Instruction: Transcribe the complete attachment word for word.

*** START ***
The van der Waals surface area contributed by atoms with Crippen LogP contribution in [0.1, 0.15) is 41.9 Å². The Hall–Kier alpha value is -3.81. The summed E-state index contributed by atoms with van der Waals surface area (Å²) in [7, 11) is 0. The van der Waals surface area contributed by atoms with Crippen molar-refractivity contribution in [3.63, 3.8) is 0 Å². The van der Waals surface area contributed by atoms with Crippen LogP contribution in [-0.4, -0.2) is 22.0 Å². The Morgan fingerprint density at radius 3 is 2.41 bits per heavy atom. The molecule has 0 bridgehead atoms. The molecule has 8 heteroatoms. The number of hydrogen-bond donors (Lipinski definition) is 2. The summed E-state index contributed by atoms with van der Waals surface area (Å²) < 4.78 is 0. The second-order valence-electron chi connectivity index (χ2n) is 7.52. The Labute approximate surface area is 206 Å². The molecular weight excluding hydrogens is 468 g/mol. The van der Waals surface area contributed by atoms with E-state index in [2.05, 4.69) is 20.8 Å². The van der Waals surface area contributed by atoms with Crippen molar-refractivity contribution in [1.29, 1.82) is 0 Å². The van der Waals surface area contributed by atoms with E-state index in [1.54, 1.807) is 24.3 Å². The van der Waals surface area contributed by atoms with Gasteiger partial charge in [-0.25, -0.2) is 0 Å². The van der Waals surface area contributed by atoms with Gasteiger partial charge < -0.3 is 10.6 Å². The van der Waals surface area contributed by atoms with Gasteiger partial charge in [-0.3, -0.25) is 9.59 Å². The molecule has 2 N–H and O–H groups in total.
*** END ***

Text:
The van der Waals surface area contributed by atoms with Crippen LogP contribution in [0.1, 0.15) is 41.9 Å². The Hall–Kier alpha value is -3.81. The summed E-state index contributed by atoms with van der Waals surface area (Å²) in [7, 11) is 0. The van der Waals surface area contributed by atoms with Crippen molar-refractivity contribution in [3.63, 3.8) is 0 Å². The van der Waals surface area contributed by atoms with Crippen LogP contribution in [-0.4, -0.2) is 22.0 Å². The Morgan fingerprint density at radius 3 is 2.41 bits per heavy atom. The molecule has 0 bridgehead atoms. The molecule has 8 heteroatoms. The number of hydrogen-bond donors (Lipinski definition) is 2. The summed E-state index contributed by atoms with van der Waals surface area (Å²) < 4.78 is 0. The second-order valence-electron chi connectivity index (χ2n) is 7.52. The Labute approximate surface area is 206 Å². The molecular weight excluding hydrogens is 468 g/mol. The van der Waals surface area contributed by atoms with E-state index in [2.05, 4.69) is 20.8 Å². The van der Waals surface area contributed by atoms with Crippen molar-refractivity contribution in [1.29, 1.82) is 0 Å². The van der Waals surface area contributed by atoms with E-state index in [1.54, 1.807) is 24.3 Å². The van der Waals surface area contributed by atoms with Gasteiger partial charge in [-0.25, -0.2) is 0 Å². The van der Waals surface area contributed by atoms with Gasteiger partial charge < -0.3 is 10.6 Å². The van der Waals surface area contributed by atoms with Gasteiger partial charge in [-0.3, -0.25) is 9.59 Å². The molecule has 2 N–H and O–H groups in total.